Is Your Organization Like Congress?

US CapitolI rarely comment on politics.

The issues are too polarizing and emotional to bring people together. Often, the discussions about process, approach, or statistics are lost in people’s positions. There are no easy answers and I’m not a professor, with hours and hours to study and reflect on all of the different facets of each issue.

This entry will be no different, though the context is political. It’s just that the example was too good to pass up.

David BrooksDavid Brooks was in town this week. He’s a national columnist with the New York Times and frequent commentator on events for various media outlets. I don’t always agree with his opinions, but I respect his insights. Mr. Brooks consistently provides context as well as opinions, developed from his practice of interviewing at least three politicians a day.

Brooks was interviewed on Minnesota Public Radio on Wednesday (click here to listen) and implied that Congress couldn’t solve the difficult issues facing it. Following a fascinating discussion on the public’s trust, he claimed that he could visit the major think tanks – liberal and conservative – and come up with a solution to a difficult problem in an afternoon. Brooks thought that coming up with a solution wasn’t a problem, rather it’s the will of the people involved and the structure of the organization keeping that from happening.

The power structure of the present political environment is very simple. The people raising the most money have the power in the parties. Partisanship and extreme positions tend to fuel most of these people’s ability to raise money and gain political power. That puts power in the extreme positions and freezes the status quo. Brooks thought we were unlikely to see much new, innovative, or effective coming out of Congress because of these conditions.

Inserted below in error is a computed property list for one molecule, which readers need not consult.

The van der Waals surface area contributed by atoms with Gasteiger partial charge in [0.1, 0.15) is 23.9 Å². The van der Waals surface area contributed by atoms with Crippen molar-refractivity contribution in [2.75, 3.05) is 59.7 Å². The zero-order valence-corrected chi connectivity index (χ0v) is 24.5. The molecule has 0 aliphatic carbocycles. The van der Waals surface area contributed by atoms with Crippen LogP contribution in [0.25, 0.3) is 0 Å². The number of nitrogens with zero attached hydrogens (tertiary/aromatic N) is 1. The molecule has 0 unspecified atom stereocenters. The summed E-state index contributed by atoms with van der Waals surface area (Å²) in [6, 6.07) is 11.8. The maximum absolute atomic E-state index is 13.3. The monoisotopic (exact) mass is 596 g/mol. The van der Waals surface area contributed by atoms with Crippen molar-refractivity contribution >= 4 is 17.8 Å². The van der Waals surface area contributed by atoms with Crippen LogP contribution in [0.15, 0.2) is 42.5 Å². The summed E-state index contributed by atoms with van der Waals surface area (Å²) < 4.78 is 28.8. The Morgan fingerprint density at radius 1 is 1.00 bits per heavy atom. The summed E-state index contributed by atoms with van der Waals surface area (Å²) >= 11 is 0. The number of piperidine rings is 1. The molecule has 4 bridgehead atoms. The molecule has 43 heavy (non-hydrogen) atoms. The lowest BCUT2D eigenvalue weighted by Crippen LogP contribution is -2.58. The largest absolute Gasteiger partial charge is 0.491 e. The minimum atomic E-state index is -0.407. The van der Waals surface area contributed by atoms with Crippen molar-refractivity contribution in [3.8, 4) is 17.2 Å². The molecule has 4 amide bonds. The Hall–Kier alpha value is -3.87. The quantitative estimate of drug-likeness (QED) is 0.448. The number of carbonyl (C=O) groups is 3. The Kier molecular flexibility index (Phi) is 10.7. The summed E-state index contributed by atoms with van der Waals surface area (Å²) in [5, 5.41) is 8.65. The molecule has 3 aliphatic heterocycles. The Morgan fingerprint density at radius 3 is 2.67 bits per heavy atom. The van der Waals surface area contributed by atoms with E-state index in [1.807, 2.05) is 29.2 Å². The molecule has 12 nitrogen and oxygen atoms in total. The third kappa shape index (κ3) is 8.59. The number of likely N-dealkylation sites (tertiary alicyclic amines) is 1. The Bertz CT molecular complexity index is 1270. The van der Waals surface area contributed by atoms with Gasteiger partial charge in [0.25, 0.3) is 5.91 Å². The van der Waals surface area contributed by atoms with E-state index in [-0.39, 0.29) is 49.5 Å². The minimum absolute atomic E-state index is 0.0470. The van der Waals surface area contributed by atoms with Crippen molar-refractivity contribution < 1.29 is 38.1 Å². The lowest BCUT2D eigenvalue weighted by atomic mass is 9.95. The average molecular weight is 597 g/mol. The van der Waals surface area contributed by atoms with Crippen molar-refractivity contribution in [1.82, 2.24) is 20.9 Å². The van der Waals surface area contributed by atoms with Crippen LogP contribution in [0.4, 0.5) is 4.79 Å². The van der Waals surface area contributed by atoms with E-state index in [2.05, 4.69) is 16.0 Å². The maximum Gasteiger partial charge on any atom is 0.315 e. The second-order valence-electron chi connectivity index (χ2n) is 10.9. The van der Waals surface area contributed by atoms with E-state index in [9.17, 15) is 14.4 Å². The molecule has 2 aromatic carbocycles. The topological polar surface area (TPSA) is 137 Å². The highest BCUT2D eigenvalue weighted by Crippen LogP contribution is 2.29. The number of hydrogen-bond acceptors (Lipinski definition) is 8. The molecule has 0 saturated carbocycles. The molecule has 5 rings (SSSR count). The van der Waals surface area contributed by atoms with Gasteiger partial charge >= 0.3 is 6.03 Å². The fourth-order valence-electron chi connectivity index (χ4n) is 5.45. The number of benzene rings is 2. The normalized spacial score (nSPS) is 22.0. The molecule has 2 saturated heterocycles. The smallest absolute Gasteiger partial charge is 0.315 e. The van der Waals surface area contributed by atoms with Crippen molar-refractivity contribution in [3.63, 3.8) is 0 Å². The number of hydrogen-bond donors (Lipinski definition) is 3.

His comments caused me to think about our own organizations. How much innovation and how many good ideas are lost because of the power structures in organizations? The power in these establishments usually rests in two groups: those who make the money and those who protect the status quo. Think about the people leading major business units or the accounting function in your outfit. These people are reluctant to give up power or change their predictable world – critical mistakes in this turbulent environment.

It is critical to find people willing to challenge the status quo and push ideas and approaches that challenge business-as-usual. The difficulty lies in our traditional methods of running our groups. Traditional and well-known rules carry the day, while unconventional ideas are pushed out. It’s difficult to foster this change, but essential to future success.

Are your leaders finding ways to push the limits?

Or are they becoming more like Congress?


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